When you have such stringent wiring and earthing standards as the UK has, this is hardly an issue. I can imagine (having been gobsmacked by the near ubiquitous 2 pin plug arrangement in North America) how this would freak people out, but when you don't have crappy half arsed wiring and strict licensing of the electrical trade, you can allow different solutions. Google "UK electrical shower electrocution" and see how many issues there are. Paranoia. Nothing more.

The plugs in the UK are clunky and annoying. The ones in the US are MORE so, but don't hurt anywhere NEAR as much to stand on (as noted) with bare feet. Here's my opinion as to why:

1: They fall out of the damn wall every time you sneeze. Every time you step in the wire they jump out and/or damage the plug or socket half the time when they do. Bending the wires back is a regular task as they are so damn flimsy. By contrast, it's almost impossible to damage a UK plug accidentally.

2: 1 again, because it is so annoying.

3: Most of the wires stick straight out of the back of the plug so look crap. 90 deg outlet wires are surprisingly rare by comparison - this issue is compounded by issue 5.

4: They don't flow any current worthy of the name. It is SO frustrating, having grown up with a power supply with balls, trying to boil a kettle, run a heater, use a heat gun even, or several appliances on one outlet in the US/Canada. Toasters, also, are shite here by comparison. I had a very irritating period when I first got here with breakers constantly tripping and being confused as to why before I realised that if you want to run more than two things you need to use sockets across the room from each other (exaggeration, but you know what I mean).

5: The wiring in the houses and businesses are only just big enough to do the job. So you need extra, special, wiring even for a washing machine. In the UK, you just plug it in the wall and worry about the plumbing. The only thing with special wiring is a cooker/stove/oven.

5: Something I find enormously annoying is that you can't find (or I can't, anyway) plugs that you put on yourself. If I wanted to rewire a plug.... you can't, it seems. I wanted to change a plug on an appliance that had bent pins that I lost faith in as they looked ready to snap and were so buckled they were hard to use.... no clue where to get one from. They are all moulded poxy little things that mean you presumably have to replace the appliance if the plug shits out. Irritating.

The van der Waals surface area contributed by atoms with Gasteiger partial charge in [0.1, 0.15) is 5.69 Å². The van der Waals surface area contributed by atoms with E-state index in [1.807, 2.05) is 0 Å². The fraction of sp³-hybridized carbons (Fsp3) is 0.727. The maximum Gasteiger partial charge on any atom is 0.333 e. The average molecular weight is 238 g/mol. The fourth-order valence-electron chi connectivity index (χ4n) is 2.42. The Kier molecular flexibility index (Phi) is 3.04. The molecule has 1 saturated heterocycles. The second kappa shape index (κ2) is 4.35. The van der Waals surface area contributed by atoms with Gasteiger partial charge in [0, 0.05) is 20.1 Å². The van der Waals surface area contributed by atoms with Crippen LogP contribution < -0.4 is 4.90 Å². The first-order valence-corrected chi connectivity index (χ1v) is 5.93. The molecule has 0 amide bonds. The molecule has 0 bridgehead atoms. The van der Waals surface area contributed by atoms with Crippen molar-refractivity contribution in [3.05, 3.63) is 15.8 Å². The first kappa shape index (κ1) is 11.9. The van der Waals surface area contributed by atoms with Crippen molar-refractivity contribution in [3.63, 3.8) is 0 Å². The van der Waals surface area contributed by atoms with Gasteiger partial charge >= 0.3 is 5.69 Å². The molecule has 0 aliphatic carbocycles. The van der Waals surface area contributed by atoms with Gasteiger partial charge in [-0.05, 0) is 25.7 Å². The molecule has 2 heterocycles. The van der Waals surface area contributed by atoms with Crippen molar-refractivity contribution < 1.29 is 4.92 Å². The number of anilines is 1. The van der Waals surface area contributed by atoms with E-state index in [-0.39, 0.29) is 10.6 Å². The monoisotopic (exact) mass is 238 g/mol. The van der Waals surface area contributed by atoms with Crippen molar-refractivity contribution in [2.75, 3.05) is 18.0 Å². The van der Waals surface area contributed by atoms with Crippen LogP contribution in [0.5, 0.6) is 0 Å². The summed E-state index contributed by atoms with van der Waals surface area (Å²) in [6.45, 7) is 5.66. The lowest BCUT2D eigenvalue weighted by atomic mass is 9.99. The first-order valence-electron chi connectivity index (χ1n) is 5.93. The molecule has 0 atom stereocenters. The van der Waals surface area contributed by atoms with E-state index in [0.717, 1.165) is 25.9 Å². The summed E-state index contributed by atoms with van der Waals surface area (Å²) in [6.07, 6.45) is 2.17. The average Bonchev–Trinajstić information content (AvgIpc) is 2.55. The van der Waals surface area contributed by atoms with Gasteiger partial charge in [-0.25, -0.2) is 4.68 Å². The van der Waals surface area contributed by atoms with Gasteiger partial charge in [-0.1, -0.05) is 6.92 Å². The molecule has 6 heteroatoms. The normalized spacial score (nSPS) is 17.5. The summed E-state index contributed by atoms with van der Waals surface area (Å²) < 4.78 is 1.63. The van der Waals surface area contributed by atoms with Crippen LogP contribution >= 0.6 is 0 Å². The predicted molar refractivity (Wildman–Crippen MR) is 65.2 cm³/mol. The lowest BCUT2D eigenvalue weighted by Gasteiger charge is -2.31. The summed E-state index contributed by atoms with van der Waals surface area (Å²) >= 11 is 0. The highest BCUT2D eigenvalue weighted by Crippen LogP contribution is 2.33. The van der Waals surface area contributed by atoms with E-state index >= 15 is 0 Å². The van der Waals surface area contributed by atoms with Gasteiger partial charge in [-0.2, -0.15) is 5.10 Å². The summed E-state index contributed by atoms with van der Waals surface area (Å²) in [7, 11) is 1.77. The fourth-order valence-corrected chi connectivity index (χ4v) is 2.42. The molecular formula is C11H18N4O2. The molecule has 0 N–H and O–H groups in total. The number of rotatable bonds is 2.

6: Some plugs are directional, even without an earth, but are so close in size that it isn't that obvious which way the plug goes in. Fiddly and irritating.

However, plus points? Some of the chargers and associated products are awesome. The camera battery charger for my Canon is awesome, as it folds the pins in and is just a tiny rectangle to store. Similarly the Macbook power cord with lead extension is brilliant, and power strips being so much smaller are nice too. Somewhere between the two systems would be utopia.
posted by Brockles at 7:24 AM on November 5, 2009 [7 favorites]


So the Brits have basically the same plug for every appliance that Americans have for their hairdryers--with a built-in circuit breaker. The solution has led to the same mess that every country is in these days, but it was the right idea for the time and place it originated!

Speaking of hairdryers, Britain is (AFAIK) the only country in the world where building codes prohibit standard power sockets in bathrooms. (There are special low-power sockets, with just enough amps for a shaver or electric toothbrush, but not for a hairdryer.)
posted by acb at 7:26 AM on November 5, 2009


My first car was a 1972 Triumph Spitfire. I can not relate in words the feeling that comes to you as you drive down the highway at 100km/h, the car straining and shuddering, foot to the floor to maintain the speed, when all of a sudden, your dash bursts into flames and you enjoy the minature fireworks of an electrical fire.

British electrical engineering is truly a wonder.
posted by blue_beetle at 7:34 AM on November 5, 2009 [1 favorite]


5: Something I find enormously annoying is that you can't find (or I can't, anyway) plugs that you put on yourself.

I'd attribute that to lack of effort.
posted by electroboy at 7:37 AM on November 5, 2009


UKians are amusingly frightened of electricity.

UKians, at least the student variety, are also amusingly bad at making toast without setting off fire alarms.
posted by pravit at 7:39 AM on November 5, 2009


I'd attribute that to lack of effort.

Really? Where are the standard domestic type plugs on that page?
posted by Brockles at 7:40 AM on November 5, 2009


Really? Where are the standard domestic type plugs on that page?

Here.

Here's a tutorial on how to replace a lamp cord, so you don't have to look for that either.
posted by electroboy at 7:53 AM on November 5, 2009 [1 favorite]



You can always spot the real British made stuff